Each person’s identity within the Rainbow community is unique and personal. Therefore, each person is free to describe themselves as they wish, and to adjust their description as they learn to know themselves. The acronym 2SLGBTQIANB+ is an attempt to define some of the experiences of the Rainbow community, but it’s important to note that these terms may mean different things to different people, and that they are constantly evolving as we come to a better understanding of sexuality and gender.
An umbrella term that represents the many words used in Indigenous languages to refer to the interrelatedness of gender, sexuality, community, culture and spirituality. Some Indigenous people identify as Two Spirit rather than, or in addition to, identifying as LGBTQ.*
Describes a woman who is emotionally, romantically and/or sexually attracted to other women. Someone who is a lesbian does not look, dress or act a certain way – they have diverse style and interests like any other woman. Also, a lesbian couple does not need to have a ‘masculine’ partner and a ‘feminine’ partner – they are simply two women who are in a romantic relationship.
This term is used in two ways:
Describes someone who is emotionally, romantically, or sexually attracted to members of their own gender and members of one or more other genders. For example, a bisexual man might be attracted to other men as well as to women and non-binary people. Someone who is bisexual might have a long-term monogamous relationship with one person but that does not mean they are not bisexual.
When babies are born, doctors ‘assign’ them a gender based on their external genitalia. Transgender is a term used to describe people whose gender identity, or their innermost concept of self as a man, a woman, or non-binary is different from the gender they were assigned at birth. This can be based on many things, including cultural expectations of gender. Some transgender people choose to take hormones or undergo surgery to align their bodies with their inner sense of self. However, being transgender does not depend on medically transitioning.
Transgender is often shortened to “trans.” A trans man is a man who was assigned ‘female’ at birth (AFAB) and a trans woman is a woman who was assigned ‘male’ at birth (AMAB), and who have claimed their true gender. Non-binary people or people of other genders can also fall under the umbrella term of transgender since they do not identify as the gender they were assigned at birth.
The term queer began as a slur, but has been reclaimed by some in the Rainbow community, and thus is an inherently political identity. The term queer describes a community as well as an identity. It is a broad term and can include anyone who is not straight (heterosexual) and/or cisgender (aligned to the gender they were assigned at birth). Some people continue to find this term offensive, so it is important that people only use this term as a way to describe themselves and not others.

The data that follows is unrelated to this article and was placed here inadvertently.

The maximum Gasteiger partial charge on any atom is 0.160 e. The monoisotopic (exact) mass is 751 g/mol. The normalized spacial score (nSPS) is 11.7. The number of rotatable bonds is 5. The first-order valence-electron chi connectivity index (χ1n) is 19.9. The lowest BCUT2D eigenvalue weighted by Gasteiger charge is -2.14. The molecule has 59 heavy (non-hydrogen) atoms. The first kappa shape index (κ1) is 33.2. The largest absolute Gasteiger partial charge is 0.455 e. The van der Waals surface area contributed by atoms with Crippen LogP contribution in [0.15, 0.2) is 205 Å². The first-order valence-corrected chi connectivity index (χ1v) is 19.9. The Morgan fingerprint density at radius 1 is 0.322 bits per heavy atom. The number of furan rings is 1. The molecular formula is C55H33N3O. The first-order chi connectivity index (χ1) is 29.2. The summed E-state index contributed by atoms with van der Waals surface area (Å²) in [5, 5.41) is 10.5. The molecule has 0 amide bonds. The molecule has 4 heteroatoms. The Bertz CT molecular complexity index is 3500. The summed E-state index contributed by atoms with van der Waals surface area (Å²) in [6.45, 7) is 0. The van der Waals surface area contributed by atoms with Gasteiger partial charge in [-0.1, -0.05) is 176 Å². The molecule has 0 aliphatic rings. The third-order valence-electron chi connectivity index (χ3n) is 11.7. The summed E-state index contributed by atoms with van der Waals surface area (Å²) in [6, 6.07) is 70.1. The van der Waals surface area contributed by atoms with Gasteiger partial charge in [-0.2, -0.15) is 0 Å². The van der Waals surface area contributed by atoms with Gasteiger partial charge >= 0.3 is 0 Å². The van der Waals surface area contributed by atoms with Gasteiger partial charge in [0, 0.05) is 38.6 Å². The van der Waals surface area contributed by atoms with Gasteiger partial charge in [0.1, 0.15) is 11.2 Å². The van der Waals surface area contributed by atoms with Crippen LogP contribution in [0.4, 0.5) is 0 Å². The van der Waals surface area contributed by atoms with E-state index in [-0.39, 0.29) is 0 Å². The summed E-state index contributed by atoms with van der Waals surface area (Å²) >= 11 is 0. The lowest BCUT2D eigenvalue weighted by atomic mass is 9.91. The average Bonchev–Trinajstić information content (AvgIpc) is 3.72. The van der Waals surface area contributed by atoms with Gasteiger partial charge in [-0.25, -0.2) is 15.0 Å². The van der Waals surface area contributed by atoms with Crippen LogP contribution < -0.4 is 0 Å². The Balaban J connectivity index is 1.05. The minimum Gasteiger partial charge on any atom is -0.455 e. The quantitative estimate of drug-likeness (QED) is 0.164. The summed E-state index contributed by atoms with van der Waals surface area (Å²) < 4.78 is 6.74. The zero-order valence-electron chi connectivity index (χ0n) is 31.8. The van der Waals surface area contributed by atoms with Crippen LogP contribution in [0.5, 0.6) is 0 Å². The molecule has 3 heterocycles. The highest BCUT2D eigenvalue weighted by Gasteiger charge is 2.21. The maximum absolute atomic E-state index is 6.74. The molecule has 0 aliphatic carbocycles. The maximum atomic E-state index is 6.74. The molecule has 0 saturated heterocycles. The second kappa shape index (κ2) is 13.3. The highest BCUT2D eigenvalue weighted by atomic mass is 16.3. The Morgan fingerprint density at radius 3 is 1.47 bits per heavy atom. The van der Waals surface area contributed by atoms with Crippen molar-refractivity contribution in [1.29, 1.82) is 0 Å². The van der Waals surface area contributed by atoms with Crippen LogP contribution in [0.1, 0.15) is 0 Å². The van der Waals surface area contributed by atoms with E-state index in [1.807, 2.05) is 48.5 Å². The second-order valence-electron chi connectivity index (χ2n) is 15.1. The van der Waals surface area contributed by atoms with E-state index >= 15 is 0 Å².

Questioning refers to anybody who is exploring their sexuality or their gender identity, but hasn’t yet landed on a label.
An umbrella term for differences in sex traits or reproductive anatomy. Some babies are born with sex characteristics that are not clearly male or female, or develop these characteristics during childhood. These characteristics may be external, like genitalia, or internal, involving reproductive organs. There are also many possible differences in hormones or chromosomes, besides those that typically describe males and females. Some intersex traits are noticed at birth. Others don’t show up until puberty or later in life, and sometimes people never discover they are intersex. Intersex people often face shame – or are forced or coerced into changing their bodies, usually at a very young age. Most surgeries to change intersex traits happen in infancy. *** *****
Means different things to different people, but generally refers to someone who experiences little or no sexual attraction towards others. Asexuality is a sexual orientation. It is different from celibacy or abstinence, in that those are choices to refrain from engaging in sexual behaviors for specific reasons, whereas asexuality is something a person is born with. Someone who is asexual may still be interested in romantic relationships. They may also choose to engage in sexual behaviors for various reasons even while not experiencing sexual attraction. Asexuality is not a medical condition. ****
Describes someone whose inner concept of self is neither man nor woman, both man and woman, or a combination of man or woman. It is sometimes used interchangeably with terms like genderqueer, gender creative, gender nonconforming, gender diverse, gender expansive or gender fluid. People who are non-binary may see themselves as falling under the transgender umbrella, and may identify as transgender. Someone who is non-binary may prefer gender neutral terms and pronouns, such as they/them. It is important to ask them which pronouns you should use. Non-binary is sometimes abbreviated as NB or Enby. However, it’s important to note that NB can also stand for “non-Black people of color” so “non-binary” should be used when speaking outside of the full acronym. Additionally, not all non-binary people use the term enby to describe themselves so unless it’s a term an individual person uses to describe themself, “non-binary” should be used. Agender can also fall under non-binary, and describes a person who has no sense of gender.
When it comes to sexual orientation, gender, and relationships, there are many other ways that people describe themselves. Here are a few other terms that may be helpful:
*adapted from the Manitoba Human Rights Commission
** adapted from The Good Fruit Project
*** adapted from https://interactadvocates.org/faq/
**** adapted from What is Asexuality?
***** adapted from Rainbow Resource
****** adapted from Canadian Polyamory Advocacy Association